FIFA 98

FIFA 98

FIFA: Road to World Cup 98 (commonly abbreviated to FIFA 98) is an association football video game developed by EA Canada and published by Electronic Arts. It was the fifth game in the FIFA series and the second to be in 3D on the 32-bit machines. A...

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Name FIFA 98
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Region
Platform Windows
Release Date December 20, 1997
Game Type
ESRB
Developers EA Canada
Publishers Electronic Arts
Genres Sports
Max Players
Cooperative No
Rating

Community Rating: 2.5
Total Votes: 1
Wikipedia
Video Link http://www.youtube.com/watch?v=XxOGdGouz18
Overview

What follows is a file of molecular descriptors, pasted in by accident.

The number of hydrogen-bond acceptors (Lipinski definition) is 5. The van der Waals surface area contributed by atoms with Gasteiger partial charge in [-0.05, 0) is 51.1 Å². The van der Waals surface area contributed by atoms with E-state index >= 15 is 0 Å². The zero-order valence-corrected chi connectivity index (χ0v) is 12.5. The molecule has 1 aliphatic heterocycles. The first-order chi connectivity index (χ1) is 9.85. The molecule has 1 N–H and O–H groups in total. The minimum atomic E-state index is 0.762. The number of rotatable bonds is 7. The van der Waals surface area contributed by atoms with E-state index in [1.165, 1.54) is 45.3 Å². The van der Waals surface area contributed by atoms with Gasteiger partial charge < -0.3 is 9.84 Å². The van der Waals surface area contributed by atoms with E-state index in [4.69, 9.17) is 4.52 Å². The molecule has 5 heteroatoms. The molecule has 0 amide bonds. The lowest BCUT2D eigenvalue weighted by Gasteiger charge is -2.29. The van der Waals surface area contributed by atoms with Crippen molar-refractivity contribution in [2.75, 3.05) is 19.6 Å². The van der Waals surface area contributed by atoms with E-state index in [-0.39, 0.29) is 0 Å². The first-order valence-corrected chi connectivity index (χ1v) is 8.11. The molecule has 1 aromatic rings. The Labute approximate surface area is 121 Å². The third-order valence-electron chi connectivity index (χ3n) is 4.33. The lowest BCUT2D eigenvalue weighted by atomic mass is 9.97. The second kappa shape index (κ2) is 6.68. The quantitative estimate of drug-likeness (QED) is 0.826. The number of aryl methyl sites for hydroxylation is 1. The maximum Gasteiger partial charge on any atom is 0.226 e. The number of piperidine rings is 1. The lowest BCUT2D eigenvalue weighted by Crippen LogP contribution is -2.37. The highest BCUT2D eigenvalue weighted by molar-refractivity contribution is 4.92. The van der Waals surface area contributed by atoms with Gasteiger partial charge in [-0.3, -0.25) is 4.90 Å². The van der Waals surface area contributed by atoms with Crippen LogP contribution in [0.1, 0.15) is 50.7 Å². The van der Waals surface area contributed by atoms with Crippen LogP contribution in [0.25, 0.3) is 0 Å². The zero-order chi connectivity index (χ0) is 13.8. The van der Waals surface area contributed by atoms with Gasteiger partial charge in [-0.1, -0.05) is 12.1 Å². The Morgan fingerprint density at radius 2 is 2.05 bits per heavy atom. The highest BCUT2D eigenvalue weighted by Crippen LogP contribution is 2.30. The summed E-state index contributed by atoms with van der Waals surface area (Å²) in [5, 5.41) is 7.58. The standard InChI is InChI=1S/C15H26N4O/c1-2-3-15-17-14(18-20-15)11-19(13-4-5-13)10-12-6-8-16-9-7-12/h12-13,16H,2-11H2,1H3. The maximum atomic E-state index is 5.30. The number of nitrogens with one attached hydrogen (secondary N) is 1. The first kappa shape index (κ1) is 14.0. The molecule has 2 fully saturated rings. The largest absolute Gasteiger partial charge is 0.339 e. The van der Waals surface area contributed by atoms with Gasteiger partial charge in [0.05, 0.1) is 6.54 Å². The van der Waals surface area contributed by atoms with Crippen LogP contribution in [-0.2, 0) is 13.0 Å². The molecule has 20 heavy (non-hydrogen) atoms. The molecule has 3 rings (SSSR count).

FIFA: Road to World Cup 98 (commonly abbreviated to FIFA 98) is an association football video game developed by EA Canada and published by Electronic Arts. It was the fifth game in the FIFA series and the second to be in 3D on the 32-bit machines. A number of different players were featured on the cover, including David Beckham in the UK, Roy Lassiter in the USA and Mexico, David Ginola on the French cover, Raúl on the Spanish cover, Paolo Maldini on the Italian and Andreas Möller on the German cover. FIFA 98 was the last FIFA game released for the Mega Drive in Europe.[citation needed] The game includes an official soundtrack and had a refined graphics engine, team and player customisation options, 16 stadiums, improved artificial intelligence and the popular "Road to World Cup" mode, with all 172 FIFA-registered national teams. No subsequent edition of the FIFA series had attempted to replicate FIFA 98's inclusion of every FIFA national team, up until 2014 FIFA World Cup Brazil which included all 203 FIFA nations that took part in qualifying. With the new graphical improvements, players were able to have individual faces. FIFA 98 even features many accurate team rosters, including national reserves for national call-up when playing in the round-robin qualification modes. In addition, eleven leagues were featured, containing 189 clubs. The game also featured a popular five-a-side indoor mode and was the first FIFA game to contain an in-game player/team editor. For the first time in a FIFA game, the offside rule is properly implemented. In previous games, when a player was in an offside position doing anything except running, that player was penalised for offside even when the ball was passed backwards. The 32-bit version of FIFA 98 corrects this so that the game would only award a free kick for offside if the ball was passed roughly to where the player in the offside position was.
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